Journal Volume 1 1992
Old Greystones and Ancient Rathdown (continued/13)
I may as well list the Greystones hotels now too. The La Touche began a hundred years ago as the Grand Hotel (76). You can see the original name on postcards from the very early years of this century: in general they show the rear of the building, for it fronts onto the sea. I mentioned Killincarrig House - the one build by the Whitshed family. There are or were five Killincarrig Houses in all. Judge Cherry - Richard Robert Cherry, the Lord Chief Justice - lived in one. Then in 1923 it became the Clyda (or Clydagh) Hotel (77). A neighbour of mine who was born here says he remembers the Passionist Fathers living there afterwards, but this is disputed by two older Greystonians who say that the fathers never in fact took up residence, because of a restrictive or disenabling clause in the lease.
The building was subsequently the International Hotel and it was a military base during the Emergency, when Major Vivion de Valera, who had lived in Greystones as a child, was the officer in command. He was later a TD and head of the Irish Press group of newspapers. Leslie Doyle, who while a medical student served in the Local Defence Force (later An Fórsa Cosanta Aitiúil) here, tells me he remembers Major de Valera lecturing to the Greystones LDF in the La Touche Hotel. Another officer who served here during the Emergency was Lieutenant Lionel 0. Booth, who was, I believe, a member of the Booth Poole motor factor family. He was later a captain and afterwards also a Fianna Fail TD. When the International became the Woodlands I don’t know, but the Woodlands it is to this day. The other hotels, whose dates I'm unable to give you, were: Braemar, Trafalgar Road; Golf, Portland Road; Lewis's, Trafalgar Road (the Sisters of the Holy Faith bought Lewis's which was beside the convent, in 1955, to convert it into a boarding school. This boarding school was closed and the building demolished in 1972 to make room for the present primary school, St. Brigid's); Railway, opposite the station (now the Burnaby); Seapatrick, off Church Road; and Trenarren, also Church Road.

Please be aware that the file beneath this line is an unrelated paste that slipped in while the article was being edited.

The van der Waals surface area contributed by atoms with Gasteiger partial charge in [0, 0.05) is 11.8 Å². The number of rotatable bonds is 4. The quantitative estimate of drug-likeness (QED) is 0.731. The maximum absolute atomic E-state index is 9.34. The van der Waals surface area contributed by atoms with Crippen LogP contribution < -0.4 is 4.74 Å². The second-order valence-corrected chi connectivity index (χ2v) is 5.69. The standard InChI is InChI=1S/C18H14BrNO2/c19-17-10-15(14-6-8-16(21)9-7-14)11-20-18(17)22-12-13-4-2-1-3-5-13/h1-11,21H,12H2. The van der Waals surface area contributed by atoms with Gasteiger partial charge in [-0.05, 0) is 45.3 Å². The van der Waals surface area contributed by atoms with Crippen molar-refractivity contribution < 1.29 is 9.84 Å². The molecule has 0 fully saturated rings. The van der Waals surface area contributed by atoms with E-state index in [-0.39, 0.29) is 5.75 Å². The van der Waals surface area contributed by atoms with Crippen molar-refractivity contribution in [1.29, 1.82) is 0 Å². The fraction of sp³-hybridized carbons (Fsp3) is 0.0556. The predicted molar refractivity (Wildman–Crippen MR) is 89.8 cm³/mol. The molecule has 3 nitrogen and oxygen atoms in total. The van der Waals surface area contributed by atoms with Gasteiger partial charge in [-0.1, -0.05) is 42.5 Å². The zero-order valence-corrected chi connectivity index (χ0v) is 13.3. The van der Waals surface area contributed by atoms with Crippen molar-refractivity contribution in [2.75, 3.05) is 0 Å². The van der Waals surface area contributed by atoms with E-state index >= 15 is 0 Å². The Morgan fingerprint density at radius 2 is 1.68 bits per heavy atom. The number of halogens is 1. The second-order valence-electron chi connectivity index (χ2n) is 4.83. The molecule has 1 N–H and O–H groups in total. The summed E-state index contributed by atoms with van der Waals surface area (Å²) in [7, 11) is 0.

I got the names of those hotels mostly from old directories; my information about house-building, however, comes from the booklet by Samuel French, whose profession made him familiar with property, probate and title-deeds. The development of Greystones in the quarter-century following the opening of St Patrick's Church in 1864 was chiefly the work of local men who had been fishermen until that industry became 'a bad trade'. Fishermen, yes; boat builders too, for many boats were built by local shipwrights who gained a reputation for building lucky boats. It's extraordinary how much we owe to these fishermen-builders, when we come to reflect on it. I remember many years ago spending a month in Arklow with my wife and first-born child and discovering in what high regard the fishermen and boat builders were held there. They were the real old stock. They're almost an extinct breed here in Greystones now, more's the pity.